There are so many places we can look for help with our everyday issues. There are Doctor’s, Psychologists, medications, health remedies, herbs, meditation and music. That’s right music! Music is something that we all have very easy access to. And to be honest, it’s fairly inexpensive to be exposed to. Anyone with a radio can have access to many various types of music. It also is safe to say that music can be found in all cultures, and exists worldwide!
Music therapy happens to have its own sector in health care. It sounds a little out of the box to use music as therapy. But music therapists have been using this form of therapy for a long time, and they have actually yielded some amazing results! Music therapy existed in its common current form in the U.S. since around 1944. This is when the first undergraduate degree program in the world was founded at Michigan State University. The first graduate degree program for music therapy was founded at the University of Kansas. The American Music Therapy Association (AMTA) was founded in 1998 as a merger between the National Association for Music Therapy (NAMT, founded in 1950) and the American Association for Music Therapy (AAMT, founded in 1971).
Music therapy uses; singing, songwriting, listening to music, discussing music, and moving to music for therapy. Music can be used to bring a more positive state of mind. This helps decrease depression and anxiety. Music has also helped to lower blood pressure, and even boost immunity. Many people are using music therapy as a tool to help the body stay (or become) healthy.
Music has an effect on brainwaves and changes in other body functions. Breathing and heart rate can also be altered by changes music can bring. Just imagine listening to smooth jazz while closing your eyes and relaxing. If in the middle of that song heavy metal starts to blast, research and common sense tells us that our heart rate would increase and our relaxed state would alter big time.
Music therapy has been used to help cancer patients and children with ADD. Hospitals are using it for pain, depression, coping mechanism, promote movement, calm patients, ease muscle tension, etc.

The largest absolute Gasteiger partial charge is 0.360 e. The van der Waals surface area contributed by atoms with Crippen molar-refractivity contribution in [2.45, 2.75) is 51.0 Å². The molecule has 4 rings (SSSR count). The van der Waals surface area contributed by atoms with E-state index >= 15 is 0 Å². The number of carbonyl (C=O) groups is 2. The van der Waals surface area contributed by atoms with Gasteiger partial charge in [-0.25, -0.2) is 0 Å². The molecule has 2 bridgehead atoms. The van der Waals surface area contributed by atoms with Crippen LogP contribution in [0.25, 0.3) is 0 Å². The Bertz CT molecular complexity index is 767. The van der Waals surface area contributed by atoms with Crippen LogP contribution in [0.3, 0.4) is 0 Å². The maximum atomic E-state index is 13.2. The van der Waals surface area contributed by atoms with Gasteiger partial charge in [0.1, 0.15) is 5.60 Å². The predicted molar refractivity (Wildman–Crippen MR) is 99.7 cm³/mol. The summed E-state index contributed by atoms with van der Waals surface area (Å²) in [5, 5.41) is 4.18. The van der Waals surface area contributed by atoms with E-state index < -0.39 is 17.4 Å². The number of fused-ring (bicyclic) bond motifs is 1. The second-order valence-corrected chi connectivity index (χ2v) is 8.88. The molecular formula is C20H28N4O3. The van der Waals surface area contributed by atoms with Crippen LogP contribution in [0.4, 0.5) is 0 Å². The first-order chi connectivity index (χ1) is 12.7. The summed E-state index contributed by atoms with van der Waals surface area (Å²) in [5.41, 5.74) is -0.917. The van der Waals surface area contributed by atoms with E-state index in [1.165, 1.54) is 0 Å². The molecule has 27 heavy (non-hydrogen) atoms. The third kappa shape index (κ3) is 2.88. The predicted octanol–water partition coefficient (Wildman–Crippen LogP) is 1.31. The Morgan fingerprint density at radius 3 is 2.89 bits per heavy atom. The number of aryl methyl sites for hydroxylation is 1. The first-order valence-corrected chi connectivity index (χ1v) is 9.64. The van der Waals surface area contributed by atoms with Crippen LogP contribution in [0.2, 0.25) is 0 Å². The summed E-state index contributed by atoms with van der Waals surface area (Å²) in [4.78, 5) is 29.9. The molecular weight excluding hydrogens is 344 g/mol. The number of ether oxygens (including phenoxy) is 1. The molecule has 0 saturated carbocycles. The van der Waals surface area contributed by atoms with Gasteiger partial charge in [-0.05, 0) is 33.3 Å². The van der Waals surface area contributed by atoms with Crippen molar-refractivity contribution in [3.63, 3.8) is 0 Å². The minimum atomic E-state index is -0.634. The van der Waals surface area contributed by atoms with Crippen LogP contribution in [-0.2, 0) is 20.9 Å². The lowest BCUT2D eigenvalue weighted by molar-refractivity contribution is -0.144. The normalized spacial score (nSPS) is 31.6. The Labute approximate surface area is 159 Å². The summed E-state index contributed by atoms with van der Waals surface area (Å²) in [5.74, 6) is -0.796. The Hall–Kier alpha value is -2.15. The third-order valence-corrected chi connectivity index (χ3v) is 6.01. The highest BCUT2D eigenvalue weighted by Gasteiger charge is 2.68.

Research shows that brainwaves are stimulated by the beat in music. Faster beats makes the brain more alert, and slower beats (tempo) promote a calm (meditative) state. Studies show that music therapy can increase the spiritual well-being of an individual.
Participants were placed in groups and responded to surveys on days that they received music therapy compared to days they did not receive music therapy. The results concluded that patients reported having significant improvements to their grief symptoms or behavioral problems after experiencing music therapy. Researchers have also concluded that music therapy can help patients who suffer from acute and chronic pain.
Typically music therapy uses more calming music that promotes relaxation. This is what can help counteract or prevent the damaging effects of chronic stress. If perhaps you are experiencing any of the symptoms listed above (keep in mind not all ailments/symptoms have been listed in this article) you might want to try music therapy.
Now, music therapy does not have to mean you, go and look up a music therapist. A lot of people utilize music therapy on their own. You can take dance classes like; salsa, tango, ballroom, fox trot, hip hop, and even pole dancing. All of these are healthy outlets for stress and very good for your health as well. There are lots more types of dance that you can take. Also, there are classes given on how to write music, or even learn how to sing. If that is not your forte, then you can always find a neighborhood bar that has karaoke. A good example would be: a lot of people are able to remember a song that helped them get over a lover, or maybe fall in love, or even get over a bad time in life. Once, music is involved and you are using it therapeutically (even if it doesn’t seem therapeutic, it is) then you are on your way to a better well-being!